Former marketing exec wins runoff for Atlanta-based state Senate seat

Sonya Halpern will join the Georgia Senate after winning a runoff special election for an Atlanta-based seat.

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Sonya Halpern will join the Georgia Senate after winning a runoff special election for an Atlanta-based seat.

Marketing executive Sonya Halpern will be the next state senator to join the chamber in January.

Halpern defeated perennial candidate Linda Pritchett in a runoff special election on Tuesday to replace outgoing state Sen. Nikema Williams. Williams was elected to the U.S. Congress.

Halpern defeated Pritchett 81% to 19%, according to unofficial results from the secretary of state’s office. Both are Democrats.

No Republicans filed to run earlier this year, so only Democrats could vie for the seat.

Halpern and Pritchett were the top two vote-getters in a four-way November special election that was triggered when Williams was selected as the Democratic nominee in the 5th Congressional District race following the death of U.S. Rep. John Lewis.

Halpern received more than 45% of the vote in November, with Pritchett placing second with about 25% of the 69,000 votes cast. Since neither received more than 50% of the vote, a runoff was required.

Halpern is a Mississippi native and former marketing and advertising executive who previously worked for Cox Enterprises, the parent company of The Atlanta Journal Constitution.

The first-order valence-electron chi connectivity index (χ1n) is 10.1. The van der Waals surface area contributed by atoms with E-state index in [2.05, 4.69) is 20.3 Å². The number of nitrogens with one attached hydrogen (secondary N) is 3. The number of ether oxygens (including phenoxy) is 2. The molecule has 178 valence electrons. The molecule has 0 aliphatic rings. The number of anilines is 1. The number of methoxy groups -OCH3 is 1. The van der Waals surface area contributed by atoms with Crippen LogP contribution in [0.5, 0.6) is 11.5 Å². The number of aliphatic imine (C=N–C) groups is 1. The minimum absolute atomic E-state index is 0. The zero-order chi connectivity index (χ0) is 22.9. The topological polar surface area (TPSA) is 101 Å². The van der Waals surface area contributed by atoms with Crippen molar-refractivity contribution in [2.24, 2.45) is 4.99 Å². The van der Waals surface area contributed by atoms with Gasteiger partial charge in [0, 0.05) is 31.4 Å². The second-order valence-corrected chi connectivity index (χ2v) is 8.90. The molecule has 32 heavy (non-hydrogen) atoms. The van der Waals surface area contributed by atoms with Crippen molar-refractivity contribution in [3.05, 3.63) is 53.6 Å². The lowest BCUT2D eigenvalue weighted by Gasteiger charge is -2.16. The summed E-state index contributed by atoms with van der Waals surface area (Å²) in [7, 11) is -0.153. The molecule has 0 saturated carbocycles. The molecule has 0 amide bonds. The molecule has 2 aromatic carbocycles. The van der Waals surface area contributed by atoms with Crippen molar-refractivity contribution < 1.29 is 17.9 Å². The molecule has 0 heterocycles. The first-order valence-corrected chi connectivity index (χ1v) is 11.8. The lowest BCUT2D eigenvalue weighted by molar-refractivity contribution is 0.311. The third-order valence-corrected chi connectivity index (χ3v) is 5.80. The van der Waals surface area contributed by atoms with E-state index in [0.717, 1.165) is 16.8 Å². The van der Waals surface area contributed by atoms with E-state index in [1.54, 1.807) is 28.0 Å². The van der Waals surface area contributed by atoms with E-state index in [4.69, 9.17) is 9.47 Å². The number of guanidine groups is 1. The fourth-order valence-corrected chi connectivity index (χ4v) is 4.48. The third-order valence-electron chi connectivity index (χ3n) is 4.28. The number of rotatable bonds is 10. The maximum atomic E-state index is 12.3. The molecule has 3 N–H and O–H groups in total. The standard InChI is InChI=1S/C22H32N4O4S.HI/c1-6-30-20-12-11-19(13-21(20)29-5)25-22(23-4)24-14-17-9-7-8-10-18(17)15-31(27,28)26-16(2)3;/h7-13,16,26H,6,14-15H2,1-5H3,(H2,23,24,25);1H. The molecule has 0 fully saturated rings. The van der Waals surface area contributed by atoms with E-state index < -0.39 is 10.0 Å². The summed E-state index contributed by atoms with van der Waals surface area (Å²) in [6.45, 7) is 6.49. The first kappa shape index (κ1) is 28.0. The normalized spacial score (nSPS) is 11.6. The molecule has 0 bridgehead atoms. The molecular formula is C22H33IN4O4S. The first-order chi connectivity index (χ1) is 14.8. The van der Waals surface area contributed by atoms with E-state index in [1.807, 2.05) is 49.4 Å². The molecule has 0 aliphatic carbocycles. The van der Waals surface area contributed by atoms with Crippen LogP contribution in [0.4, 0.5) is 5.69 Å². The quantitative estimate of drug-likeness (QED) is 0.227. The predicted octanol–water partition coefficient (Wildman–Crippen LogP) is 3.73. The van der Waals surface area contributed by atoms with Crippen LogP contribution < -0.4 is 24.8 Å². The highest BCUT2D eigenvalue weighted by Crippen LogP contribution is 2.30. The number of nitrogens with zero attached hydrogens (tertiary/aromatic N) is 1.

Pritchett, a paralegal, made headlines earlier this year when she was arrested after reportedly breaking into her own home and moving back in after being evicted. She said she was wrongfully evicted.

Pritchett also challenged Williams in the June primary, losing with a little more than 23% of the votes cast, before Williams became the Democratic nominee for Congress. Pritchett also lost to Williams in a 2017 special election when she received 49% of the votes cast to Williams’ 51%.

Senate District 39 spans from Buckhead in the north to past Hapeville in the south, snaking roughly 20 miles along I-85. While the average annual household income is about $44,000, according to U.S. census data, the gap between what the district’s poorest and richest residents make is vast, ranging from those earning as little as $8,000 a year to others living in $1 million homes.

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